I’m just curious how an interior lineman gets 100 tackles - that’s a mind-boggling number to me. How do you manage to do that?
It was an accumulation of a lot of things, I give credit to my coaching staff and my teammates. A lot of it is because linebackers help double teams come off of me, some of my other defensive linemen would hold up blocks and create a cutback so I could go make a play. I had to play within the defense and do my job, I wanted a high technique grade by my coaches, that’s the most important to try to win a game. When the time came and the game was on the line they pulled me aside and said “Go win, get it done,” and so I appreciate that and them seeing me as not just a big 350-pound nose guard that can’t move but appreciating that I’m a lot more athletic than I get credit for, that I have a good skill set, I’m extremely strong. During the season it’s hard to get in a ton of extra work, so I did all the stuff in the offseason, did more reps than everybody, first one in last one out, all of that.
But when you get to the season, you can’t really be doing that, because physically you have to be ready for the game. So I can’t go run suicides and bench the house. I credit it to film study and a lot of the tendencies we get - as much as I could, coming out of timeouts or when the ball would be slowed down a little bit, I would figure out if it was 12 personnel, I would find out where the running back-tight end split is, and I’d know *snap* “This is about to be power.” “I’m about to be double-teamed.” “I know this guard’s about to pull.” If you watch my tape you can see it on film, where the ball’s just being snapped and my eyes are already moving.
Can you talk about how you go about the process of studying for a game?
My biggest passion is football, so when you’re in love with something that’s the only thing you can think about. So it’s just always on my mind, I’m always going through stuff in my head. We get a bunch of tendency stuff. I appreciate our [graduate assistants] at Stanford, they do tons of stuff weeks in advance to get all of our protections...
I think I fell more in love with it the year I got injured. I got injured my sophomore year, and I felt like I wasn’t contributing with the team and it was really hard for me. So I met with the coaching staff and they said “hey, you can help us break down the film.” So I was working doing center-back splits, figuring out are people sliding to the field, to the boundary, where’s the strength, all this stuff. I was charting all that, I’d give it to the GA’s, they’d give it to the players to use. I realized how much more helpful that’d be, so I’d watch a game on the sideline and I’d be like “Woah, I know this play!” There was just a thing that clicked, like “all this stuff matters.”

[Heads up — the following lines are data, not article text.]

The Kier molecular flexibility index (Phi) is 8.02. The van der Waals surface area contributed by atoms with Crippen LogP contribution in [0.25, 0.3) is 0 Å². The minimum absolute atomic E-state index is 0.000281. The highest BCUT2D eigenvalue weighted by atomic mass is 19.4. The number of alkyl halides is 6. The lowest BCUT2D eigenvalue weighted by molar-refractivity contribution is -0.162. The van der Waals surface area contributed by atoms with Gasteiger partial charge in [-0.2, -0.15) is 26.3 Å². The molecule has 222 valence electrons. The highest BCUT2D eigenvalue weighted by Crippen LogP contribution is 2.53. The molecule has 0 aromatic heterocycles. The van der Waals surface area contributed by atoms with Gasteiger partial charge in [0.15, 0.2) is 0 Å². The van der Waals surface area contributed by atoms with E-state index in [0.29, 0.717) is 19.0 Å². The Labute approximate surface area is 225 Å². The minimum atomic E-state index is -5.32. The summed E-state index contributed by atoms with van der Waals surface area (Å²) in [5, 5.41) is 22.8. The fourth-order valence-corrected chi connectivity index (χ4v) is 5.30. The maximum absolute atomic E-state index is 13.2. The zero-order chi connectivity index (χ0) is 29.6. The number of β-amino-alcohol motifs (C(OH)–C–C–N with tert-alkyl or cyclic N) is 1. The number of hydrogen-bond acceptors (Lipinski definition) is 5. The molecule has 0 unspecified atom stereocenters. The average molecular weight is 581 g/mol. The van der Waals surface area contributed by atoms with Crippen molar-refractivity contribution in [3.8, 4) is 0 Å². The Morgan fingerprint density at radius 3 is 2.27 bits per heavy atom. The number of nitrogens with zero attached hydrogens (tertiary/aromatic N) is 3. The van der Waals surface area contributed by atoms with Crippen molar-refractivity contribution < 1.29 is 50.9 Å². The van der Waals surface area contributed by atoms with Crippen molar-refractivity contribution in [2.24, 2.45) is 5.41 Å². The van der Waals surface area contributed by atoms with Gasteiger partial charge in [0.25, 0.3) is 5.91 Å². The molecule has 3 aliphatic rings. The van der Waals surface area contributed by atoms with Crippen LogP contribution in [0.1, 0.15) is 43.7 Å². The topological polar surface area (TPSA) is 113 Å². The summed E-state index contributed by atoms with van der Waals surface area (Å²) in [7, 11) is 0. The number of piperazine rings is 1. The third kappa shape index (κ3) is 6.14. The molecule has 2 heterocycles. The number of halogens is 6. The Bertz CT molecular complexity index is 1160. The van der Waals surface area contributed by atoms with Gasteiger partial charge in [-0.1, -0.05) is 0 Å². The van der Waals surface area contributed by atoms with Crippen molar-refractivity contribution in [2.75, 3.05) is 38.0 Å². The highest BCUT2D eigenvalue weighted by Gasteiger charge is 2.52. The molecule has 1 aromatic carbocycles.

Where do you think you end up in the NFL? You were a nose, what technique do you think?
DT - I can play pretty much over anybody, not necessarily edge rusher, but I can play three, one, shade, head-up on a tackle, I feel confident in all those areas.
Even watching you here for a few minutes, it seems you have trouble sitting still. How hard was it when you had a torn ACL?
You know, I’m just a type-A personality, always going. That year... one of the questions I had from a scout was “what’s the hardest thing for you going through” and I was like “the ACL”. He was like “oh, did it hurt?” No, no, no. Nothing about the ACL process, that was sick! I got to lift every day, go work out all the time, get strong!
It was that my team probably could have won a national championship that year if I didn’t get hurt. We lost the game I got hurt, we were winning, the next two drives were touchdowns and we didn’t have a nose guard. Then later in the season we were facing Oregon, they ran all over us and we didn’t have a nose guard in the middle. A lot of them stepped up, I mean Solomon Thomas, he’s incredible, he played nose guard that year at 260 pounds and did a great, great job. But imagine if we could’ve had him at defensive end. It was just so hard not to be out there with the guys I love, and the seniors that went out.
Did you pick up any hobbies that you had to master, while you weren’t able to play football?
Well, I’m a Christian, and so I got into the Bible a lot more that year. I’d read it before, I wanted to get through it with a highlighter and a pen, so I went through it a little more.